Black Markets

Ok, so Raleigh, NC has banned garbage disposals.

Why?  Because houses with disposals put 20% more grease into the sewage system.  That grease can lead to sewage backups.  Then the city has to spend money unclogging the grease or putting chemicals in the sewage system. 

People caught installing or replacing garbage disposals face fines of $25,000 PER DAY. 

Appropriate use of law?  Will a black market in in-sink-erators emerge?  You decide.  And discuss. 

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4 Responses to Black Markets

  1. lbsmom says:

    When we lived in Canada, they were called “garberators.” I’m not sure how to spell that, but when you say sound it out, there’s no doubt.

    A fine of $25,000 per day should be a great deterrent in new construction where inspections might catch the garbage criminals, but how will the city know: 1. If I’m using a previously installed one or, 2. If I install one after I already own the house?

    This reminds me of laws that can only be enforced by catching someone in the act. Without a search warrant, how can the city govt prove I have one &/or I’m using it?

  2. nobamakoolaid says:

    It would be interesting to see the study that determined people dump more grease if they have a garbage disposal. Disposals are designed to liquefy solids, so how does that help with grease? That’s the first premise I would challenge.
    Accepting the premise, I would say that it is not unlike arguing that people who live in homes equipped with alarm systems contribute to more false alarms, resulting in a loss of manpower by the police. So, is the answer to ban home alarms? Of course not; the answer is to find a way to internalize the cost back to the people who are causing the problem. If that is either not possible or is too cost prohibitive, then start by educating the public. Most people will take at least some level of precaution even given an exception to moral hazard.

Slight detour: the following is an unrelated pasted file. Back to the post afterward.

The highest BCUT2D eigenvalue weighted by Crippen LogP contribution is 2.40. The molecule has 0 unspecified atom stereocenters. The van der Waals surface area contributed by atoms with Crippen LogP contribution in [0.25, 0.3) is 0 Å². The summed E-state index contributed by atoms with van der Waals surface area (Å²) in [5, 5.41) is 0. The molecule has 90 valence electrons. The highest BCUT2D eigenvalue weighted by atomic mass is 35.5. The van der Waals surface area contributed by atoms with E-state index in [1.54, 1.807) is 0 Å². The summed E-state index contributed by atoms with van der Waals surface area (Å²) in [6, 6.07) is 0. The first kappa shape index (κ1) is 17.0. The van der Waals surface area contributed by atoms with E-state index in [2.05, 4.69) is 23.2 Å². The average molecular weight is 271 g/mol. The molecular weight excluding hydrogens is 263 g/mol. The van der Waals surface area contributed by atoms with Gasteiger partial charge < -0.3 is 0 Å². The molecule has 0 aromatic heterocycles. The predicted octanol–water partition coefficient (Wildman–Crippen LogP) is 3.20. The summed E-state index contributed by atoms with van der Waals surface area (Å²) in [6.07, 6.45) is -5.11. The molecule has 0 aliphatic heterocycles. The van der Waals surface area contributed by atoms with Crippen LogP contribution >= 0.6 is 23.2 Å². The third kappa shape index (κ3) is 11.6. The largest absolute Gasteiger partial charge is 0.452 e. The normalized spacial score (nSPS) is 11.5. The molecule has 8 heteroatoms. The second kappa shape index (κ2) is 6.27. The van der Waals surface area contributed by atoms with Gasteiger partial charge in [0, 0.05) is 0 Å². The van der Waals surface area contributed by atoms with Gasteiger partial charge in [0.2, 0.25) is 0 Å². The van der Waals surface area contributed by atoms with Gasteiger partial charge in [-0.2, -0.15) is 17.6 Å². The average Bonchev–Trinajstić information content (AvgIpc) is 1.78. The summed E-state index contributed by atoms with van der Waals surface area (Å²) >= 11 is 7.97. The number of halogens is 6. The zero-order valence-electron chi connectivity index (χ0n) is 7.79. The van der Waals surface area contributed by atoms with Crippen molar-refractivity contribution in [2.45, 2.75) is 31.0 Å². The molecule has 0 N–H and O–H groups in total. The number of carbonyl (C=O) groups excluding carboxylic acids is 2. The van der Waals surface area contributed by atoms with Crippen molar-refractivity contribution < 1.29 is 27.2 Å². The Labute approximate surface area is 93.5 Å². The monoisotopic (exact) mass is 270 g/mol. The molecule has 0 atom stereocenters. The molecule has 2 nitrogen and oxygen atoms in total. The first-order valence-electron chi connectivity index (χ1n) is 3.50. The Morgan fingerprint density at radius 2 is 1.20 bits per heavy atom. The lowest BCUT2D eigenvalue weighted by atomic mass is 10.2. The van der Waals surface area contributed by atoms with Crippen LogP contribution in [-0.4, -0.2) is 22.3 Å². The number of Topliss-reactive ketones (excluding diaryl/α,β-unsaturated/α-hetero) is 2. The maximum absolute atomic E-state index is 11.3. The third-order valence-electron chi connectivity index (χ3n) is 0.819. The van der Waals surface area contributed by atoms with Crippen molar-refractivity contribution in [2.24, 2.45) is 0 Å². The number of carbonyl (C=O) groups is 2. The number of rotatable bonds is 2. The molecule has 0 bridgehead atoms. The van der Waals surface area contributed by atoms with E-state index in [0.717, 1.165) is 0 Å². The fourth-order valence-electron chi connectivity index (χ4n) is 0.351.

My basic point is that we don’t simply give up on technological innovations because they have some side effect. We improve on the technology and we adjust our behavior. Otherwise, how far do you take this argument? Should we ban the use of all internal combustion engines? Certainly, we would have a cleaner environment. We would also have a complete shutdown of the entire country. We can start to get into a much larger discussion of what roles government should play in these matters. However, my belief is that the answer to the question posed is, “No. This is not an appropriate use of law.”

  3. nobamakoolaid says:

    Another interesting point on this; I have a friend who owns an AAMCO Transmission shop. It has seven bays with big garage doors. With doors constantly opening and closing, it has always been a challenge to keep the shop reasonably warm for his technicians during the winter. Large electric heaters were costing him a fortune. Two years ago he purchased heaters that are fueled by used grease that has been discarded by restaurants. Most restaurants pay good money to have used grease hauled off. The truly unique feature of these heaters is that they are equipped with scrubbers on their exhaust. My friend is now able to afford to keep the shop at a much more comfortable temperature for his workers (improving productivity) while leaving a much smaller carbon footprint than if he used either gas or electric heaters.
    Perhaps the city could start its own recycling program and use this grease to heat its own facilities. This would not only stop the clogging problem, but would also save the taxpayers money on heating bills.

  4. lbsmom says:

    LB has a cousin whose VW camper is fueled by restaurant grease, & he says the best fuel comes from Chinese restaurants.

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